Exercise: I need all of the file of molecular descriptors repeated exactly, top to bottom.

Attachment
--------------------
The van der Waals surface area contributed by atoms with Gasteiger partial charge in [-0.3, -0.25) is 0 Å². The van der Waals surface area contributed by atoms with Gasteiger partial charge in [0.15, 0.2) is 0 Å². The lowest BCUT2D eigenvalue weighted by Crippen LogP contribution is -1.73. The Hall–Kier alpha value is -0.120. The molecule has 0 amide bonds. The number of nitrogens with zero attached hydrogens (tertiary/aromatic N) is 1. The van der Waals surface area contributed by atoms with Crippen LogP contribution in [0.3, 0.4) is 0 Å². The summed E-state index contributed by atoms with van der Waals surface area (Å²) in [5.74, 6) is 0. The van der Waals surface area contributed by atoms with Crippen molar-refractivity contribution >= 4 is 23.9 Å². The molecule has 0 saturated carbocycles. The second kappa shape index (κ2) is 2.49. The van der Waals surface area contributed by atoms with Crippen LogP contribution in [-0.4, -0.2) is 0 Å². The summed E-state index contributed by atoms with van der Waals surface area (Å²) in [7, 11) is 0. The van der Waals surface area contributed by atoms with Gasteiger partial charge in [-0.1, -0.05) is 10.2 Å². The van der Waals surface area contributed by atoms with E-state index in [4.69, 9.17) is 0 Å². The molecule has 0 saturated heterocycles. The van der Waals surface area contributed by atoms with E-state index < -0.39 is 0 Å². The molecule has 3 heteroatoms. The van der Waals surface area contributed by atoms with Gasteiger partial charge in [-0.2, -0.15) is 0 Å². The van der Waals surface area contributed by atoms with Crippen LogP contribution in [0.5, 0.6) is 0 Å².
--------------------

The van der Waals surface area contributed by atoms with Gasteiger partial charge in [-0.3, -0.25) is 0 Å². The van der Waals surface area contributed by atoms with Gasteiger partial charge in [0.15, 0.2) is 0 Å². The lowest BCUT2D eigenvalue weighted by Crippen LogP contribution is -1.73. The Hall–Kier alpha value is -0.120. The molecule has 0 amide bonds. The number of nitrogens with zero attached hydrogens (tertiary/aromatic N) is 1. The van der Waals surface area contributed by atoms with Crippen LogP contribution in [0.3, 0.4) is 0 Å². The summed E-state index contributed by atoms with van der Waals surface area (Å²) in [5.74, 6) is 0. The van der Waals surface area contributed by atoms with Crippen molar-refractivity contribution >= 4 is 23.9 Å². The molecule has 0 saturated carbocycles. The second kappa shape index (κ2) is 2.49. The van der Waals surface area contributed by atoms with Crippen LogP contribution in [-0.4, -0.2) is 0 Å². The summed E-state index contributed by atoms with van der Waals surface area (Å²) in [7, 11) is 0. The van der Waals surface area contributed by atoms with Gasteiger partial charge in [-0.1, -0.05) is 10.2 Å². The van der Waals surface area contributed by atoms with E-state index in [4.69, 9.17) is 0 Å². The molecule has 0 saturated heterocycles. The van der Waals surface area contributed by atoms with E-state index < -0.39 is 0 Å². The molecule has 3 heteroatoms. The van der Waals surface area contributed by atoms with Gasteiger partial charge in [-0.2, -0.15) is 0 Å². The van der Waals surface area contributed by atoms with Crippen LogP contribution in [0.5, 0.6) is 0 Å².